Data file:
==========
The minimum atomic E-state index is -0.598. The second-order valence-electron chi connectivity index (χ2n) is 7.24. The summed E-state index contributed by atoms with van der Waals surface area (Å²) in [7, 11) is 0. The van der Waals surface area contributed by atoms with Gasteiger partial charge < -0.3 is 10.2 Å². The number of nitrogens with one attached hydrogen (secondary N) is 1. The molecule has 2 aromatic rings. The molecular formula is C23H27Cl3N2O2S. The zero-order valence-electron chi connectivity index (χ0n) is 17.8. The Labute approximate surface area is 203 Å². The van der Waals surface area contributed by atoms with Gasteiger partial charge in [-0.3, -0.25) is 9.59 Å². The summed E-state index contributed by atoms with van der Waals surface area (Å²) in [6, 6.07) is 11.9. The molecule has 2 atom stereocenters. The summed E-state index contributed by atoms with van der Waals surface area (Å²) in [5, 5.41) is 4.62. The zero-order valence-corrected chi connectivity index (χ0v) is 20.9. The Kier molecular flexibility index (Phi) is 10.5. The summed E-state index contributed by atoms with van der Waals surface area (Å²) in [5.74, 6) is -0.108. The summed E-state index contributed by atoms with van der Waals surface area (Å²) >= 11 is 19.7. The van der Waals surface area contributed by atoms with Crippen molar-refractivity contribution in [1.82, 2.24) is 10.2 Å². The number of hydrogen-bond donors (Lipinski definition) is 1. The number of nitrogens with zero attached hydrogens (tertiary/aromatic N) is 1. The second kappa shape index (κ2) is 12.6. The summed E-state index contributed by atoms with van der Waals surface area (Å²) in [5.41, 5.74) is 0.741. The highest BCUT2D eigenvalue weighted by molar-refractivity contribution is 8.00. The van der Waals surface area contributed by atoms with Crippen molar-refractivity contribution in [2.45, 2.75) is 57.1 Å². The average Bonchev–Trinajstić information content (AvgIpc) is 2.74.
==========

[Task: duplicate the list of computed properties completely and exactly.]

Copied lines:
The minimum atomic E-state index is -0.598. The second-order valence-electron chi connectivity index (χ2n) is 7.24. The summed E-state index contributed by atoms with van der Waals surface area (Å²) in [7, 11) is 0. The van der Waals surface area contributed by atoms with Gasteiger partial charge < -0.3 is 10.2 Å². The number of nitrogens with one attached hydrogen (secondary N) is 1. The molecule has 2 aromatic rings. The molecular formula is C23H27Cl3N2O2S. The zero-order valence-electron chi connectivity index (χ0n) is 17.8. The Labute approximate surface area is 203 Å². The van der Waals surface area contributed by atoms with Gasteiger partial charge in [-0.3, -0.25) is 9.59 Å². The summed E-state index contributed by atoms with van der Waals surface area (Å²) in [6, 6.07) is 11.9. The molecule has 2 atom stereocenters. The summed E-state index contributed by atoms with van der Waals surface area (Å²) in [5, 5.41) is 4.62. The zero-order valence-corrected chi connectivity index (χ0v) is 20.9. The Kier molecular flexibility index (Phi) is 10.5. The summed E-state index contributed by atoms with van der Waals surface area (Å²) in [5.74, 6) is -0.108. The summed E-state index contributed by atoms with van der Waals surface area (Å²) >= 11 is 19.7. The van der Waals surface area contributed by atoms with Crippen molar-refractivity contribution in [1.82, 2.24) is 10.2 Å². The number of hydrogen-bond donors (Lipinski definition) is 1. The number of nitrogens with zero attached hydrogens (tertiary/aromatic N) is 1. The second kappa shape index (κ2) is 12.6. The summed E-state index contributed by atoms with van der Waals surface area (Å²) in [5.41, 5.74) is 0.741. The highest BCUT2D eigenvalue weighted by molar-refractivity contribution is 8.00. The van der Waals surface area contributed by atoms with Crippen molar-refractivity contribution in [2.45, 2.75) is 57.1 Å². The average Bonchev–Trinajstić information content (AvgIpc) is 2.74.